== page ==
Here’s how to ensure your crypto stays safe and secure
From NFT rug pulls to terrorist financing, here’s the scams you should watch out for — and what to do if you’re a victim of a crypto crime.
Andrea Kramar and Hye-Su Jun, USA TODAY
Over the past year, cryptocurrencies soared in popularity as superstar endorsers told would-be investors they didn’t want to miss the crypto train.
But by June, bitcoin had shed roughly 70% of its value from its all-time peak of $69,000 last November, and several so-called stable coins whose value was pegged to the dollar were worth a fraction of their advertised value.
Academics and others caution that cryptocurrencies are wildly volatile assets that are far riskier than investments like stocks or bonds, which are regulated, and add that anyone who puts money into the space should be prepared to lose everything.
But a number of proponents, from some financial advisers to influencers, say cryptocurrencies are still worth a look, particularly if it is a small part of your portfolio, you’ve invested money you can afford to lose, and you can let your investment sit for several years.
“Given that a lot of these cryptocurrencies are essentially unregulated… these are obviously going to be really high risk, high volatility investments,’’ says Christine Parlour, a senior professor of finance at the University of California, Berkeley’s business school. “So some of these are going to be very good investments. Many of them are not.”
Even experts like Parlour who caution against investing in cryptocurrencies agree with enthusiasts that the underlying technologies, particularly blockchain, have broader applications that will be globally transformative.
But they add that the day when blockchain technologies are widely adopted may be years off, thanks in part to this year’s cryptocurrency crash which burned many newer investors who were not fully aware of the risks they were taking on.
What is cryptocurrency?
For those who are still unclear on what cryptocurrencies are, here’s the gist: cryptocurrencies do not rely on a central authority such as a bank or a government.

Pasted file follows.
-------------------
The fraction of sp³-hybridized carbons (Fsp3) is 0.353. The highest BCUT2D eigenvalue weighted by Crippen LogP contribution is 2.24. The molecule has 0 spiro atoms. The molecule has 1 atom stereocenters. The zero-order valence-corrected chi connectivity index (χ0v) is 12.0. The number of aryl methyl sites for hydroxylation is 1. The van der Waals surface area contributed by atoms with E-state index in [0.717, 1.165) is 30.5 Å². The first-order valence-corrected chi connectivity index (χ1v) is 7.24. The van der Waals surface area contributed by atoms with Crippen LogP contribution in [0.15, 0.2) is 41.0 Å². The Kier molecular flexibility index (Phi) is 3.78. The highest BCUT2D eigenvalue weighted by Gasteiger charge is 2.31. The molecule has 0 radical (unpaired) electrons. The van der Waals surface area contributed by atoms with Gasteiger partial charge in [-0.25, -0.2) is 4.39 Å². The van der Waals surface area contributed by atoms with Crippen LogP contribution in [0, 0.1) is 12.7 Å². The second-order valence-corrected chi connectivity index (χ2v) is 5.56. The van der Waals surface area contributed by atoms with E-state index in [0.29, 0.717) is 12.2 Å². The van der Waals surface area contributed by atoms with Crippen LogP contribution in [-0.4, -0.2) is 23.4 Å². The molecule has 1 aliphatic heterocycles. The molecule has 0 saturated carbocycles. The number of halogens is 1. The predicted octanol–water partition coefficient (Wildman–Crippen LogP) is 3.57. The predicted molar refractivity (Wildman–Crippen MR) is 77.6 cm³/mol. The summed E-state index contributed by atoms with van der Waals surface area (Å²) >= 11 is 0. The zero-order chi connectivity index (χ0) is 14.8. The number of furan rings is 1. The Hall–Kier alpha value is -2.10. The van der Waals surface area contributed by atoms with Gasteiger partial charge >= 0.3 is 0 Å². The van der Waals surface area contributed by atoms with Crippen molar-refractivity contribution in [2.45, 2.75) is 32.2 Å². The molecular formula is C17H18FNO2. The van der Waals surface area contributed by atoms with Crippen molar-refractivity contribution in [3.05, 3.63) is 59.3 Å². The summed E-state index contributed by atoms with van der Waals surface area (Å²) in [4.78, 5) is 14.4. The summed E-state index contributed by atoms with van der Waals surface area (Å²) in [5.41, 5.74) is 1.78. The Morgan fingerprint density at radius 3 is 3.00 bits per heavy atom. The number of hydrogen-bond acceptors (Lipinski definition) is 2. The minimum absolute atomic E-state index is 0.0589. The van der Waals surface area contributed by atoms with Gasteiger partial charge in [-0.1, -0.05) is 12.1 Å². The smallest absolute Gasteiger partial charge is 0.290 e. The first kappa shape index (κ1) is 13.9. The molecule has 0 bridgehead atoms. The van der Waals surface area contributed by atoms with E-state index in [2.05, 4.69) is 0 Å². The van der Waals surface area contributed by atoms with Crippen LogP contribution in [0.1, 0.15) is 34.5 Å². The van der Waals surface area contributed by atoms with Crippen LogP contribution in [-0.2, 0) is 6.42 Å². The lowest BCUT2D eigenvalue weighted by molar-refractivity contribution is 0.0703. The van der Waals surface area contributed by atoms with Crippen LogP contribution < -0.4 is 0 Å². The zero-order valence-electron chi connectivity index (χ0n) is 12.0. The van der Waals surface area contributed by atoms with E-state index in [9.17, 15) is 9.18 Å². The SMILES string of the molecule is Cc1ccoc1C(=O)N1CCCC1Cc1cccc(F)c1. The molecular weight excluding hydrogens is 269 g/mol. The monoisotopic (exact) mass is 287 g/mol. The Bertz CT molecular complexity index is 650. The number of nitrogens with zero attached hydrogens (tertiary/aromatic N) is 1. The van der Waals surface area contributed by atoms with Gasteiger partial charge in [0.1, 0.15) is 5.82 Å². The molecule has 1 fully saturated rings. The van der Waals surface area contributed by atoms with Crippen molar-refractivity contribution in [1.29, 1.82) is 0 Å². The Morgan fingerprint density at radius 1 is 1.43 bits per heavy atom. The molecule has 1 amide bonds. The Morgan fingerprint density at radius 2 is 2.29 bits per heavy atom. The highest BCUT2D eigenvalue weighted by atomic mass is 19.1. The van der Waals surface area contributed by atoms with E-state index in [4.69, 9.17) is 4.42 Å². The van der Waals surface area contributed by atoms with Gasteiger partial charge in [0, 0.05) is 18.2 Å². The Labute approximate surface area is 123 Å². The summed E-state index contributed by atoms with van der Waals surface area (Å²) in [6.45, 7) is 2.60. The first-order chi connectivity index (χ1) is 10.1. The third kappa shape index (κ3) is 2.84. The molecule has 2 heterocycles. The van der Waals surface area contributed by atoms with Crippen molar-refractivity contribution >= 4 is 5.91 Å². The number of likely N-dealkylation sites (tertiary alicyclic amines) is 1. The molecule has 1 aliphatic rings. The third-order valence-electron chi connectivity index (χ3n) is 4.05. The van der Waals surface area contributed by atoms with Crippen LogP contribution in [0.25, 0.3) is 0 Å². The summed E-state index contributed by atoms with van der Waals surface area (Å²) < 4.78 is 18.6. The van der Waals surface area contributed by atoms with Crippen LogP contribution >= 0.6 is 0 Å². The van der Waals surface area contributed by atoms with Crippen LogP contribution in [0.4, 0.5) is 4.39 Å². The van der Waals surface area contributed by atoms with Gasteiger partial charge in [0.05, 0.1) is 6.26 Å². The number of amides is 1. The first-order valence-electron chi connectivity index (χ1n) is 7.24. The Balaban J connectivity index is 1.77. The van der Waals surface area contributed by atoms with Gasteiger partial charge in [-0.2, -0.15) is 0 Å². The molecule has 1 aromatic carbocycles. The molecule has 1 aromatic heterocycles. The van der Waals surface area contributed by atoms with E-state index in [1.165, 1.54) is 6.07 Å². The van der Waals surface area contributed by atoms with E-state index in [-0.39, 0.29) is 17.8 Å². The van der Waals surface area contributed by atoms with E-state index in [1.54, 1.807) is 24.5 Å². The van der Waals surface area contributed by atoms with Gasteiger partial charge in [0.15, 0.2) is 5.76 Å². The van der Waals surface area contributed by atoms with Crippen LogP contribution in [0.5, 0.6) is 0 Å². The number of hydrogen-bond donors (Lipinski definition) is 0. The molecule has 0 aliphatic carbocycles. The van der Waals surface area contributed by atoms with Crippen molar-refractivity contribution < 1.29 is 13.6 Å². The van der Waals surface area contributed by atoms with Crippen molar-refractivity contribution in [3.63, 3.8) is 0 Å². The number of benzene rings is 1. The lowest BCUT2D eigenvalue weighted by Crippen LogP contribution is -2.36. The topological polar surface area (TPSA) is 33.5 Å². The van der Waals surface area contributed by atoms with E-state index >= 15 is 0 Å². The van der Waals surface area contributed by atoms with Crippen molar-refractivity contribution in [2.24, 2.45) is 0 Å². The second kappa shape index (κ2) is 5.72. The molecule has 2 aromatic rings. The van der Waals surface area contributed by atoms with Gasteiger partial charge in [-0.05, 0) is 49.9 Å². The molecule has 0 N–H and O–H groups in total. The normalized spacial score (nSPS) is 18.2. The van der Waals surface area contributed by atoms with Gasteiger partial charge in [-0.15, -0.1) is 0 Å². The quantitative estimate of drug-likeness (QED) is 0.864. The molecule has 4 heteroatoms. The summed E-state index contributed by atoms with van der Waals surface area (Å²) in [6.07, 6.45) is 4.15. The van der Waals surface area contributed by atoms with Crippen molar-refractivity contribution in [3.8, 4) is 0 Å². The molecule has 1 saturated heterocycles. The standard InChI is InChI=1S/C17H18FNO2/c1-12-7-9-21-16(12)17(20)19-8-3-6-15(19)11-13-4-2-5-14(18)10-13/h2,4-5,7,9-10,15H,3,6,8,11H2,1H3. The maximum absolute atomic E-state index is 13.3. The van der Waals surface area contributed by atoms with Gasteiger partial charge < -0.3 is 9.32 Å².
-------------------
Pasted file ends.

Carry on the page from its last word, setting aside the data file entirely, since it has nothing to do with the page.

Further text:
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Instead, transactions are stored using what’s called a blockchain, which is a distributed, digital ledger that allows a network of computers to record and verify transactions.
NFTs, or non-fungible tokens, are another popular crypto asset class. NFTs are digital assets with unique identities that are often traded like traditional pieces of art or other collectibles. There are also other applications of the technology that could one day allow for a myriad of other uses.
Today, there are thousands of NFT projects and cryptocurrencies, including many like dogecoin, which were created as jokes but later gained value and mainstream credibility. Bitcoin, created in 2009 by a man whose identity remains shrouded in mystery, is the first digital currency and the most widely owned. It has gained billions of dollars in value since its inception.
Does crypto have a future?
Still, tens of thousands of bitcoin millionaires were wiped out during this year’s $2 trillion cryptocurrency free-fall. The so-called “stablecoin’’ Terra collapsed due to programming errors that led it to lose its peg to the dollar and $40 billion of associated digital assets to become effectively worthless. And as of mid-August, dogecoin had lost more than 60% of its value this year, leaving one coin worth less than 7 cents.
This year’s drop was also not the first crypto collapse. It’s one of several since bitcoin was created. In 2018, for instance, after an unprecedented boom the previous year, the “great crypto crash” saw the price of bitcoin fall more than 60% in two months.
But the latest plunge hasn’t kept proponents like Richard Griffin, whose investment firm RICKSTAR Financial manages more than $550 million in assets, from continuing to recommend cryptocurrencies to his clients.
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“I’ve seen industries correct, but if they’re solid, they consolidate and the strong ones are still standing when things shake out – and that’s bitcoin,” says Griffin, 55, whose firm works with a mix of professional athletes and entertainers as well as everyday people. “I would advise my clients to buy bitcoin in at least a small percentage right now. But be able to hold on for the long term, like three to five years, and be able to handle the volatility.”
Like a number of cryptocurrencies, bitcoin has struggled to make the case this year that it can live up to its advertising as a digital store of value similar to gold. And the widespread instability in the crypto market had a sometimes grave impact on ill-informed investors who didn’t limit their exposure as Griffin and others recommend.
“You would see it all over Twitter. People would be like ‘Yo, I’m down bad,” says Michael Jacobs, a 30-year-old NFT investor, influencer and blockchain enthusiast who goes by the Twitter name “Fxnction” and has more than 100,000 Twitter followers.
Jacobs says he even saw some people post on social media that they were going to take their own lives because of their losses.
More conservative investors who have been in the crypto space for years say they’re glad they didn’t put too much money into it. The implosion of Terra, which collapsed even though it was designed to reduce volatility by maintaining a fixed value over time tied to the dollar, is one example they point to.
“Some of the stablecoins had no ability to adjust to scenarios nobody had predicted, so they broke,” says Shawn Kemp, a 49-year-old NFT artist who uses both coding and real-life woodwork to create digitally distinctive pieces of art.